NATIONAL EXPENDITURE FOR JUSTICE.
1. Expenditure for justice is necessary.
2. Little attention is paid to the subject.
3. Because less money is involved in such legislation.
4. Superiority of the federal, over the state system of justice.
5. Judicial salaries.
6. Number of Circuit Courts.
7. Number of District Courts.
8. Payment of marshals.
9. Other expenditures.
1. Next to expenditure for defence, expenditure for justice is the most needful. A swift, effective and inex pensive mode of awarding justice to every citizen is one of the highest duties of the State.
2. Notwithstanding its obvious importance, to very many other matters is precedence given. The truth which becomes more and more apparent, as one explores the history of governing, is that power finally centres in a class of people who are determined to get something out of the Government in the way of money or a living for themselves. Many of our laws are attempts to secure greater economy in governing, but they are opposed by those who favor an increase of expenditure, thereby en abling themselves, their friends and assistants to extract more from the public. The course of legislation varies like a pendulum, swinging from one side to the other, as the party of reform and economy, or the party of waste fulness, is in the ascendant.
3. Remedial laws, .therefore, though of supreme im portance and of deepest interest to the people, have been less interesting to legislators than almost any other legis lation. Analyze the history of legislation, and the fact appears that in almost every bill some person or interest was to gain or suffer by its enactment or defeat. Some office was to be created or abolished ; some salary raised or reduced; contractors were to gain or lose. Yet cor rective legislation is less infected with the mark of money than almost any other, and so a small number have been interested in improving it.
4. The Federal system of justice has maintained a marked superiority over the State systems, for one obvi ous reason : judges are appointed for life.' Though judi cial compensation, considering the work performed by judges and their capacity to earn far more in practicing their profession, is very small, yet highly competent men are easily found, because their appointment is for life, adding dignity to the office, insuring independence of ac tion and consideration above sordid gains and interests.
5. The highest court of the United States is the Su preme Court, consisting of nine judges, each receiving an annual salary of $1o,000. The United States is divided into nine circuits, and to each circuit is assigned a Su preme Court judge, who performs some duty as a Cir cuit judge. Next may be mentioned the judges of the Circuit Courts of Appeal, who try cases that come to them on appeal from the District and Circuit Courts of the United States. Their circuits are similar in extent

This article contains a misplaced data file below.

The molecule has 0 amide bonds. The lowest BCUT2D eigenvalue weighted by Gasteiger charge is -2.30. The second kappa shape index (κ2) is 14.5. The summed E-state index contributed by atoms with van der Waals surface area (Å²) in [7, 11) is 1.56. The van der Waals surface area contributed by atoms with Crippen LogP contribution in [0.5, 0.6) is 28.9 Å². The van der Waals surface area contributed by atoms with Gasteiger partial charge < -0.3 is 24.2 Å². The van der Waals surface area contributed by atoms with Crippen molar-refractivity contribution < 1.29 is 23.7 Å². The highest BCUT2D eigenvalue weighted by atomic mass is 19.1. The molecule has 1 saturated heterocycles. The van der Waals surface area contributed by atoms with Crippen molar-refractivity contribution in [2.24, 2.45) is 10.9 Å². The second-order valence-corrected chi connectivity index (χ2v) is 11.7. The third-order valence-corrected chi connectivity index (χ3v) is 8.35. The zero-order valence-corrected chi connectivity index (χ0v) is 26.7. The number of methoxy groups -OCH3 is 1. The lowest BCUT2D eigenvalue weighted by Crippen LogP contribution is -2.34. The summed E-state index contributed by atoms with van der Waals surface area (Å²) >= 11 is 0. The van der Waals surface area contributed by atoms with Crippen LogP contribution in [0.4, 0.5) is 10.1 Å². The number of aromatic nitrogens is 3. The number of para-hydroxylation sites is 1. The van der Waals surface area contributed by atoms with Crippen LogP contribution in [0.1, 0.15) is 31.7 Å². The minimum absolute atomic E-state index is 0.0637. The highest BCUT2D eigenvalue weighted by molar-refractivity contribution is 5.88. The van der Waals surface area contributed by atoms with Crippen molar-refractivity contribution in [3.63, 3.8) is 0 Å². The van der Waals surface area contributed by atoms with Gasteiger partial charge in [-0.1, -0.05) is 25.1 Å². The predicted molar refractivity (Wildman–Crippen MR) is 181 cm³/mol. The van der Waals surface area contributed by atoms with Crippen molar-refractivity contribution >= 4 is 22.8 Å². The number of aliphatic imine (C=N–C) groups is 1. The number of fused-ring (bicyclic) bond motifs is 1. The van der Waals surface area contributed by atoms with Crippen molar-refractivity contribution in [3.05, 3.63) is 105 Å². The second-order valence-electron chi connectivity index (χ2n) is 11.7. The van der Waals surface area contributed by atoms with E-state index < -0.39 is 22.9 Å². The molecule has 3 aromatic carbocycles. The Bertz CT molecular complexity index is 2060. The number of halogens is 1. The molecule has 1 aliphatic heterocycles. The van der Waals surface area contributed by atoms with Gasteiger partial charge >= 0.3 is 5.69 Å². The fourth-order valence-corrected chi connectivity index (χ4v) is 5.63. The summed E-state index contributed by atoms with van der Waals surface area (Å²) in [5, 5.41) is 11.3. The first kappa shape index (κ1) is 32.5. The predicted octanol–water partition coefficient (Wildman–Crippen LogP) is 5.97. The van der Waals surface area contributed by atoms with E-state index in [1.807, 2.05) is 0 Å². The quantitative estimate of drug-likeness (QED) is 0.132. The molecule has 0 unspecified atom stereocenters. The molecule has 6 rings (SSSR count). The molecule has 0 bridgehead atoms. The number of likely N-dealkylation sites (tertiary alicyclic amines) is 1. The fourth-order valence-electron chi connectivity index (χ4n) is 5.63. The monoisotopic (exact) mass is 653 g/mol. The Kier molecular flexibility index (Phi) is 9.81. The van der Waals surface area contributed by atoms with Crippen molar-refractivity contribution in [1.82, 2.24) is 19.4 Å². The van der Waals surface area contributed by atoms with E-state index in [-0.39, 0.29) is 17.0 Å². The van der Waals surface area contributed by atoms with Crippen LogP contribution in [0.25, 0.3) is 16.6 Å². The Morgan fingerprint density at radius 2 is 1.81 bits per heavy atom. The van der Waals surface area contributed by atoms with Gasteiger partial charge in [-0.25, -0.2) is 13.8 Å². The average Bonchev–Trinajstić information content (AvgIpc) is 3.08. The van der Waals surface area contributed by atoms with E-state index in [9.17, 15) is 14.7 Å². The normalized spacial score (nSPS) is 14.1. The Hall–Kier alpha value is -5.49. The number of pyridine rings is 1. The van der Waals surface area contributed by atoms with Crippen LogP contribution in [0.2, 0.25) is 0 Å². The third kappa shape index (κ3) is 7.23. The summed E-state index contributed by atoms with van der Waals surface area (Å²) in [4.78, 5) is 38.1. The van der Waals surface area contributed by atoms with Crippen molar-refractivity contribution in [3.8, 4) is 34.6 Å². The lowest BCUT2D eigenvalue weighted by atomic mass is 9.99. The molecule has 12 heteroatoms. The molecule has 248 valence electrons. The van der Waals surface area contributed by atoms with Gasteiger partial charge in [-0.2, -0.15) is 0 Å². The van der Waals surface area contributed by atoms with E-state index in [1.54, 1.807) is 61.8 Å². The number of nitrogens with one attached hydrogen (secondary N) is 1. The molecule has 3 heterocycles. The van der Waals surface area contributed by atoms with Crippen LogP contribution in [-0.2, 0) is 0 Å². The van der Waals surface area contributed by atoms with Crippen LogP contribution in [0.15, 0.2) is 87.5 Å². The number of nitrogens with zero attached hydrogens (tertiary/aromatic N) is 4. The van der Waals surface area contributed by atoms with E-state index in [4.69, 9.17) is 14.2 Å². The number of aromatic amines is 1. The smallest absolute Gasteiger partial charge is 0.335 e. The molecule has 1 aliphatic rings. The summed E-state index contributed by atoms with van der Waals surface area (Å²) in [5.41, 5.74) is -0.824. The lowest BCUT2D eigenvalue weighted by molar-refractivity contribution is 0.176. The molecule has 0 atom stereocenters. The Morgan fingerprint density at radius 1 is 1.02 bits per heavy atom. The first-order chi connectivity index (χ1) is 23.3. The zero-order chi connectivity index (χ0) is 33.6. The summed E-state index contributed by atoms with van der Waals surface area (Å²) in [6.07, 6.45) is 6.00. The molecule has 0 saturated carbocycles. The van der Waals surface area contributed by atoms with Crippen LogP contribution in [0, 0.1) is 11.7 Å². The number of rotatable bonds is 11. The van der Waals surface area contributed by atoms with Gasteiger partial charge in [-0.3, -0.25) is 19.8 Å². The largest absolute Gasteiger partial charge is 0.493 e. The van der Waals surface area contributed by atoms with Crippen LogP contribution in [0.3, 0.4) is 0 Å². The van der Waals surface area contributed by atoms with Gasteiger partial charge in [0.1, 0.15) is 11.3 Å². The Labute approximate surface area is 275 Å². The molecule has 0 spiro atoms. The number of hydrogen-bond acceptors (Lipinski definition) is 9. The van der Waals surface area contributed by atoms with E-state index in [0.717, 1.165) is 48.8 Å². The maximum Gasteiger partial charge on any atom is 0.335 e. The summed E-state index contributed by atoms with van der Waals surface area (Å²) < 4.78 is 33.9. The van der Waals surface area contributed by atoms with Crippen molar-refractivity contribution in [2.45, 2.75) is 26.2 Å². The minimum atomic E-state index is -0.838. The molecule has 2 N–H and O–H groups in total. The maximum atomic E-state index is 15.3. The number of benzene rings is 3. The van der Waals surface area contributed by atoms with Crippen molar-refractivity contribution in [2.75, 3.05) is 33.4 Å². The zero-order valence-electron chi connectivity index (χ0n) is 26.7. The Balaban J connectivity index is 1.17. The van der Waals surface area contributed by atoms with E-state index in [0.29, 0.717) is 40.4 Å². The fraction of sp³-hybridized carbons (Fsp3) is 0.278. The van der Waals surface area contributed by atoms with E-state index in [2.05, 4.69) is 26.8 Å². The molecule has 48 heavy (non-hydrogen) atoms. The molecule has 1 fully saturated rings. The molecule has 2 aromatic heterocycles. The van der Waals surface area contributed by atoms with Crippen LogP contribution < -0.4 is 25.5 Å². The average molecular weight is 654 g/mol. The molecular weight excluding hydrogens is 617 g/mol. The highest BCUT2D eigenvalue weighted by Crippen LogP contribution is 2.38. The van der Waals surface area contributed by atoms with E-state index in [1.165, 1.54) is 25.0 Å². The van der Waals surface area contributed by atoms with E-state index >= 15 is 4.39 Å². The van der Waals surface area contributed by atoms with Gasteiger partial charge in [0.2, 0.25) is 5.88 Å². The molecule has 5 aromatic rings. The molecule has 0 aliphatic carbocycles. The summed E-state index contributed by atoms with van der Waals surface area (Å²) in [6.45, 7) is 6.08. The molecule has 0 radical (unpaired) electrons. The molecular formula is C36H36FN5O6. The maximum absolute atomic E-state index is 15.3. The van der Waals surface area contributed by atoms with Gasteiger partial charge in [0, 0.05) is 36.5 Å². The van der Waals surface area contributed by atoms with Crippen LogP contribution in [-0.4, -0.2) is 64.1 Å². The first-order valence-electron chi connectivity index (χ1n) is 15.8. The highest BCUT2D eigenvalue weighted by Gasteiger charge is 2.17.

to those of judges of the Supreme Court. Thus, there are nine Circuit Judges of Appeal. A Circuit judge, how ever, is usually assisted by two judges from other Circuit or District courts. Each judge is paid $6,oco a year.
6. Next may be mentioned the Circuit and District Courts. There are nine Circuit Courts, which are pre sided over by nine judges. In these tribunals actions are begun for various causes.
7. The District Courts are more numerous. Every State constitutes a District, and some of the larger States are divided into two or three districts, so that in the United States there are sixty-five District Courts. Dis trict judges receive an annual salary varying from $2,000 to $5,000 a year.
8. Marshals, who are the executive officers of the Federal courts, are important officers. They have been paid from the beginning until a recent date partly by salary and partly by fees. The fee system led to the grossest abuses, but all attempts to correct it failed until 1896.' Now, marshals and United States attorneys are salaried officers, and all fees received by them must be turned over to the clerks of courts, who in turn must account for them to the Treasury. It is still possible to make out false bills of the sums received. The plan in theory is right, and its efficient working depends on the selection of honest and capable men.
9. Besides the expenditures for judges and marshals are those for the clerks of courts, district attorneys, ju rors, commissioners, and various miscellaneous items con nected with prisons, etc.
"'By and with the advice and consent of the Senate." For the meaning of these words, see a valuable article in 42 Na tion 125.
Rep. Lacey's speech and statement of emoluments and expenses of deputy marshals for 1896. 28 Cong. Rec. 847. A few figures may be given. The deputy marshal of Oklahoma re ceived $212,665; of Eastern Texas, $67,199; of Western Arkansas, $33,427; of Northern Alabama, $26,049; of Middle Alabama, $37,780. When Logan H. Roots was marshal of the Western District of Arkansas the expenditures of the District for 1872 were $321,653. See Investigation into Western Dist. of Ark. H. of Rep. 43 Cong. 1 Sess. No. 626, June 1, 1874. See also Rep. Swanson's speech, 28 Cong. Rec. 78. For the successful working of the new salary system, see Annual Rep. of the Atty.-Gen. of U. S. 1896, p. VII.